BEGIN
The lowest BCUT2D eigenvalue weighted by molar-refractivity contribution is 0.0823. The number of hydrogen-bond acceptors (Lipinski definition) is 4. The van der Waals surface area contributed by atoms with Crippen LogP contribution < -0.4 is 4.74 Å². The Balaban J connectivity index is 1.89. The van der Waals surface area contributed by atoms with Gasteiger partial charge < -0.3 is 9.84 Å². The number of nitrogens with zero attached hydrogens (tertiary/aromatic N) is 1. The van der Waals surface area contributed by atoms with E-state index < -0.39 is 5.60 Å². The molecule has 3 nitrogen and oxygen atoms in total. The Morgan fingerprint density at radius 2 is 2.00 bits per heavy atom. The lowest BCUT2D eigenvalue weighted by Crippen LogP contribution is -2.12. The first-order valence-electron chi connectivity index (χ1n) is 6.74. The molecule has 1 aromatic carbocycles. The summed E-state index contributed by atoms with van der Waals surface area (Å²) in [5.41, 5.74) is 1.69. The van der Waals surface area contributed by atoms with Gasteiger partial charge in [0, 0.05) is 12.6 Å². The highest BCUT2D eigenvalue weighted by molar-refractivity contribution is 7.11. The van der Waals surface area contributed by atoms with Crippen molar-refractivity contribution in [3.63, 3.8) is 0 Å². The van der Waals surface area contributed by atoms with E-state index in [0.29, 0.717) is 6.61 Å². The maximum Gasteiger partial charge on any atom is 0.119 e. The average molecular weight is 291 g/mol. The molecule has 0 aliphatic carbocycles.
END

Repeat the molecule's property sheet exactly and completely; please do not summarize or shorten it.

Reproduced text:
The lowest BCUT2D eigenvalue weighted by molar-refractivity contribution is 0.0823. The number of hydrogen-bond acceptors (Lipinski definition) is 4. The van der Waals surface area contributed by atoms with Crippen LogP contribution < -0.4 is 4.74 Å². The Balaban J connectivity index is 1.89. The van der Waals surface area contributed by atoms with Gasteiger partial charge < -0.3 is 9.84 Å². The number of nitrogens with zero attached hydrogens (tertiary/aromatic N) is 1. The van der Waals surface area contributed by atoms with E-state index < -0.39 is 5.60 Å². The molecule has 3 nitrogen and oxygen atoms in total. The Morgan fingerprint density at radius 2 is 2.00 bits per heavy atom. The lowest BCUT2D eigenvalue weighted by Crippen LogP contribution is -2.12. The first-order valence-electron chi connectivity index (χ1n) is 6.74. The molecule has 1 aromatic carbocycles. The summed E-state index contributed by atoms with van der Waals surface area (Å²) in [5.41, 5.74) is 1.69. The van der Waals surface area contributed by atoms with Gasteiger partial charge in [0, 0.05) is 12.6 Å². The highest BCUT2D eigenvalue weighted by molar-refractivity contribution is 7.11. The van der Waals surface area contributed by atoms with Crippen molar-refractivity contribution in [3.63, 3.8) is 0 Å². The van der Waals surface area contributed by atoms with E-state index in [0.29, 0.717) is 6.61 Å². The maximum Gasteiger partial charge on any atom is 0.119 e. The average molecular weight is 291 g/mol. The molecule has 0 aliphatic carbocycles.